Fuller Makes Most of Opportunity with Braves
By Jonthan Bym, Editor
Last season, Daylan Fuller served as a student manager for the UNCP men’s basketball team, sat through games and worked through practice patiently waiting for an opportunity to arise for him to get a chance to suit up.
Fast forward to this season, the Braves are having the best season in program history and Fuller has gotten his opportunity to suit up on game day.
Opportunity is a reoccurring theme in the story of how Fuller has started to make an impact for UNCP during its historic season.
Fuller gained an opportunity to be a manager after trying out and falling short in fall 2013. Another opportunity arose to take a roster spot this season.
Then one final opportunity opened up this season with other returning guards from last season’s team taking a redshirt year, leaving Fuller as the second guard off the bench for the Braves.
Where there has been an opportunity, he has taken it.
“I’m blessed,” he said. “It’s a dream come true.”
Fuller came in contact with the UNCP basketball program through Ford “Scooter” Lawrence who played at UNCP and fellow Peach Belt institution Lander from 2004-2009. Lawrence, a native of Shelby, N.C., like Fuller, was able to get UNCP coach Ben Miller and Fuller in contact.
“I came here and got my foot in the door and decided to take it,” Fuller said.
He worked out with the team during the summer, and tried out for the team in the fall but didn’t make the team.
“I came in for a tryout in the fall semester, and didn’t make the cut and came back as a manager,” he said.
“When he came to tryouts, he was so nervous and worked up he couldn’t even get through the tryout,” Miller said. “I think he was just anxious…but we knew he was a good player and a good kid and we wanted to give him a chance to be a part of the program.”
“He’s always been a great player in practice, because he is so tough.”
Being a manager meant he was allowed to practice with the team along with doing laundry and getting balls and equipment ready for practice.
Through hard work and waiting his turn, Fuller gained a greater appreciation of basketball.
“Coming from high school where I was the No. 1 man, and coming in and seeing everyone a step ahead made me appreciate things now,” he said. “Watching the game and knowing I couldn’t suit up was probably the biggest things I had to deal with.”
Struggling with having to watch all the games, and not being able to play, Fuller said his parents were always there to pick up the phone and allow him to vent. He also said that student assistant coach Mason Mullins aided him with his managerial duties.
“He knew my goal was to make it on the team, so he gave me as much leeway as possible,” Fuller said.
Being a walk-on for a college basketball teams usually means that you are one of the last players off the bench in a game, if you get playing time in a game. With Alex Bradley and Jihad Wright, two guards from last season, redshirting this year, another opportunity has found its way to Fuller.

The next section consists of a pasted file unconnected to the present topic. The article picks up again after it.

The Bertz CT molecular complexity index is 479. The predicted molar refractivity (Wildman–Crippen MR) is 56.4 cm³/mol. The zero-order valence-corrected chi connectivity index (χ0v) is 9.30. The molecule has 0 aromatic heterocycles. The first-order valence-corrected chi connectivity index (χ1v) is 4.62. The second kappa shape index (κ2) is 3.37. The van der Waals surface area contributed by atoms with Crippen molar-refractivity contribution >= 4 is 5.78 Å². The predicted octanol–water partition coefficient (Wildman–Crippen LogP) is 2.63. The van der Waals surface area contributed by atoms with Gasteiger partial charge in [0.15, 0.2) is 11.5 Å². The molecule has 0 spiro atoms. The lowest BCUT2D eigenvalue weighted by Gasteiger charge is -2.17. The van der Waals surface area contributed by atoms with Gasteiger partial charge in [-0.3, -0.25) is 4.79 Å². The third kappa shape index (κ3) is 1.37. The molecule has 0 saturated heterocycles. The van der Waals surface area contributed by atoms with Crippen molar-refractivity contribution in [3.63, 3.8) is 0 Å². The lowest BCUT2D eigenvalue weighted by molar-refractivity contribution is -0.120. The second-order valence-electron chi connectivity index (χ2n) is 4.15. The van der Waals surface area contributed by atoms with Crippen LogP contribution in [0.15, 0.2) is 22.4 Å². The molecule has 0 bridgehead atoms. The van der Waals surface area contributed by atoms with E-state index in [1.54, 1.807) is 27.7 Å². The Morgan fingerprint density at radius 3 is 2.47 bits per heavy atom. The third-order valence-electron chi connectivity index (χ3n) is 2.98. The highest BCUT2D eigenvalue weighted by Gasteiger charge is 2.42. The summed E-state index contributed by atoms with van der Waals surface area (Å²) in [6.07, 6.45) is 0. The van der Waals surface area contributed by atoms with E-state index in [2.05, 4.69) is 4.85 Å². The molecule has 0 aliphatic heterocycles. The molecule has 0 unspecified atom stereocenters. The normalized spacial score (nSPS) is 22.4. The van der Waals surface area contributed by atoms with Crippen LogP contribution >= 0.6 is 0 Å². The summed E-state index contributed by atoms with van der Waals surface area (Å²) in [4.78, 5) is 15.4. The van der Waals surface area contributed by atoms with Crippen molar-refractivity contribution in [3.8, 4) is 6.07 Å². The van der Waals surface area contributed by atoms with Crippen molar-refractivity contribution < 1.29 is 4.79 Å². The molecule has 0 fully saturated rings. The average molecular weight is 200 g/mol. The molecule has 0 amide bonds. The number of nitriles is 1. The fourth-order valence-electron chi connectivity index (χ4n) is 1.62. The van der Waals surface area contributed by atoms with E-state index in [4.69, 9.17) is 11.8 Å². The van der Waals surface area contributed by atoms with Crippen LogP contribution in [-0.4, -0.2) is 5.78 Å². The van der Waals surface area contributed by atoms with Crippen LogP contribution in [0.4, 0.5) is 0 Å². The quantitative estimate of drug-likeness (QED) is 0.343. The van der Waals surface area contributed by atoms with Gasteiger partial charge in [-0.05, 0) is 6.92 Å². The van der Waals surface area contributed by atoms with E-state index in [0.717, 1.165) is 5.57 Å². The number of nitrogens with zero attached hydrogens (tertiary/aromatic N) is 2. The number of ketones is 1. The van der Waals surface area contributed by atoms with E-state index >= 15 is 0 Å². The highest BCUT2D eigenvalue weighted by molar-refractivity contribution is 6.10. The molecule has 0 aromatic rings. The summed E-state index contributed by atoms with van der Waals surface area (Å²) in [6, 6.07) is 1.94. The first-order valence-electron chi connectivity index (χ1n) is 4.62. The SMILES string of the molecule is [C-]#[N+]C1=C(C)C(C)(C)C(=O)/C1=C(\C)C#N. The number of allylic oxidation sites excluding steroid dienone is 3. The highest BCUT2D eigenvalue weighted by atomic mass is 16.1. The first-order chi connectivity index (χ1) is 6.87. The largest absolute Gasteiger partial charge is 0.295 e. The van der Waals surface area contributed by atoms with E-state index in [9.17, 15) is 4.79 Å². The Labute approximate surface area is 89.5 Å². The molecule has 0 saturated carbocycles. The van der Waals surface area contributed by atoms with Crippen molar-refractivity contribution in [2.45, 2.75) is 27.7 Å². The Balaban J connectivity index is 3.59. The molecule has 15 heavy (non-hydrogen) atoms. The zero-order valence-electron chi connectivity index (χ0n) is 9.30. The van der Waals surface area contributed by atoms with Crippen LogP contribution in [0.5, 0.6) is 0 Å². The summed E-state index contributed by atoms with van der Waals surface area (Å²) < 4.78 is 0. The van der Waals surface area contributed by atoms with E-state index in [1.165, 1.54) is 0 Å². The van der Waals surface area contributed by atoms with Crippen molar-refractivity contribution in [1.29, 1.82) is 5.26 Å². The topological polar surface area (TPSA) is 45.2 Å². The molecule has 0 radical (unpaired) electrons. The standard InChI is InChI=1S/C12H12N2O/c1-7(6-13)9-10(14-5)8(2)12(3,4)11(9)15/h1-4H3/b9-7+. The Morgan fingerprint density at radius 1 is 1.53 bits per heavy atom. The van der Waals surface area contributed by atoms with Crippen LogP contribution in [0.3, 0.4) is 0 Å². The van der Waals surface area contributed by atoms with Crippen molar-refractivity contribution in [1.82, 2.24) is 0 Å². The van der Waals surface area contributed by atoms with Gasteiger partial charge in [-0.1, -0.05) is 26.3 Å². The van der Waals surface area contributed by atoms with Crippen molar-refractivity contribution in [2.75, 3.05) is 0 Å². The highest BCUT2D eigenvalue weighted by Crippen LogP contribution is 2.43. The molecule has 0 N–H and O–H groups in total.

He is now the second guard off the bench for UNCP and has seen some significant minutes in PBC play when starters Griffin Pittman or Quamain Rose need a short breather or are in foul trouble. Averaging over six minutes a game over the last five games he’s played in, Fuller as seen increased minutes over the PBC schedule.
“I’m glad Coach Miller stuck with me this long and gave me a chance to actually be on the court and contribute on the court,” he said. “I’ve been preparing myself for these moments.
“Always being ready on the sideline, that’s the big thing because you never know when your name is going to be called.”
In back-to-back games on Jan. 24 and 28, Fuller scored eight points during 26 minutes during two close contests and made some impact plays to help keep UNCP in the games early on.
On Jan. 24 at Georgia Southwestern, Fuller scored four points in the first half to help keep the Braves in striking distance and also had two assists in the 79-72 win. In the 57-55 loss at GRU Augusta, Fuller had four points in the first half, a team-high at the break, and added in a few steals and rebounds.
The opportunity to come play for UNCP might not have arose if Fuller had stayed healthy throughout his high school career. A quarterback for Shelby High School, Fuller suffered a knee injury, which kept him from picking up offers for basketball from other colleges.
Looking back, however, Fuller said he wouldn’t have his situation any different than how it is now.
“In life there are always the ‘what ifs’…but everything happens for a reason,” Fuller said. “I’m happy for the way things turned out. I couldn’t be any happier than where I am right now.”
UNCP is closing in on securing the PBC East and has been nationally ranked for over six weeks. With a successful team, everyone needs to know what role they play on the team, and Fuller knows several of the ones he has.
“I play my role on the bench and consider myself like a coach because I can see things out there and let them know,” he said. “I’m not trying to do too much, I’m just trying to play my role on the court and do what coach Miller wants me to do.
“I try and keep that role of keeping everyone focused.”
The role of keeping everyone focused is something that Miller sees as well.
“Daylan is all-business when it comes to basketball,” he said. “We have a fun-loving, playful team some of the time, but you got to have some of that, but you also need guys like Daylan that are very focused and serious to bring things back to where they need to be.”
Fuller said that helping keep the focus goes beyond the regular season, but also to have it translate in PBC Tournament play and possibly into a deep NCAA Tournament run.
Photo courtesy of UNCP Sports Information. Daylan Fuller dribbles the ball up the floor in a game earlier in the season.